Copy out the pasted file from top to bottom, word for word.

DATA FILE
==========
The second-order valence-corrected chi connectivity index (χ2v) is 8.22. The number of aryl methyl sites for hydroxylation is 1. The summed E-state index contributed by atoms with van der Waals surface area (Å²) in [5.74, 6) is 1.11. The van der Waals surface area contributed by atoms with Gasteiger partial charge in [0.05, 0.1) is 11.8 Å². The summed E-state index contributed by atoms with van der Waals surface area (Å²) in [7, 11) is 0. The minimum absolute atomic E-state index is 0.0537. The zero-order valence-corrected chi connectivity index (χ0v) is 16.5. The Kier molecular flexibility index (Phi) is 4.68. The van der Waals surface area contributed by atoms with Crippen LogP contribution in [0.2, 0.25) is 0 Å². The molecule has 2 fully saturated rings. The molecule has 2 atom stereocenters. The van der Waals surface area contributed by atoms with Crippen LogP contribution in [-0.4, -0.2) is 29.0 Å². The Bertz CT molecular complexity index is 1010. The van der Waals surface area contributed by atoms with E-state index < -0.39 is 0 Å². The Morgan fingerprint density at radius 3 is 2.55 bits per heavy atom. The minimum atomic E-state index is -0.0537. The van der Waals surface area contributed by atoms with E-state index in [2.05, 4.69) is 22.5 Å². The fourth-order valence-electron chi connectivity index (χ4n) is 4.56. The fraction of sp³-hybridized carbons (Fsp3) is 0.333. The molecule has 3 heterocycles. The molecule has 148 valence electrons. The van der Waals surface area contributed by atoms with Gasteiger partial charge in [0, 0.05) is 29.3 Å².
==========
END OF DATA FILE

The second-order valence-corrected chi connectivity index (χ2v) is 8.22. The number of aryl methyl sites for hydroxylation is 1. The summed E-state index contributed by atoms with van der Waals surface area (Å²) in [5.74, 6) is 1.11. The van der Waals surface area contributed by atoms with Gasteiger partial charge in [0.05, 0.1) is 11.8 Å². The summed E-state index contributed by atoms with van der Waals surface area (Å²) in [7, 11) is 0. The minimum absolute atomic E-state index is 0.0537. The zero-order valence-corrected chi connectivity index (χ0v) is 16.5. The Kier molecular flexibility index (Phi) is 4.68. The van der Waals surface area contributed by atoms with Crippen LogP contribution in [0.2, 0.25) is 0 Å². The molecule has 2 fully saturated rings. The molecule has 2 atom stereocenters. The van der Waals surface area contributed by atoms with Crippen LogP contribution in [-0.4, -0.2) is 29.0 Å². The Bertz CT molecular complexity index is 1010. The van der Waals surface area contributed by atoms with E-state index < -0.39 is 0 Å². The Morgan fingerprint density at radius 3 is 2.55 bits per heavy atom. The minimum atomic E-state index is -0.0537. The van der Waals surface area contributed by atoms with E-state index in [2.05, 4.69) is 22.5 Å². The fourth-order valence-electron chi connectivity index (χ4n) is 4.56. The fraction of sp³-hybridized carbons (Fsp3) is 0.333. The molecule has 3 heterocycles. The molecule has 148 valence electrons. The van der Waals surface area contributed by atoms with Gasteiger partial charge in [0, 0.05) is 29.3 Å².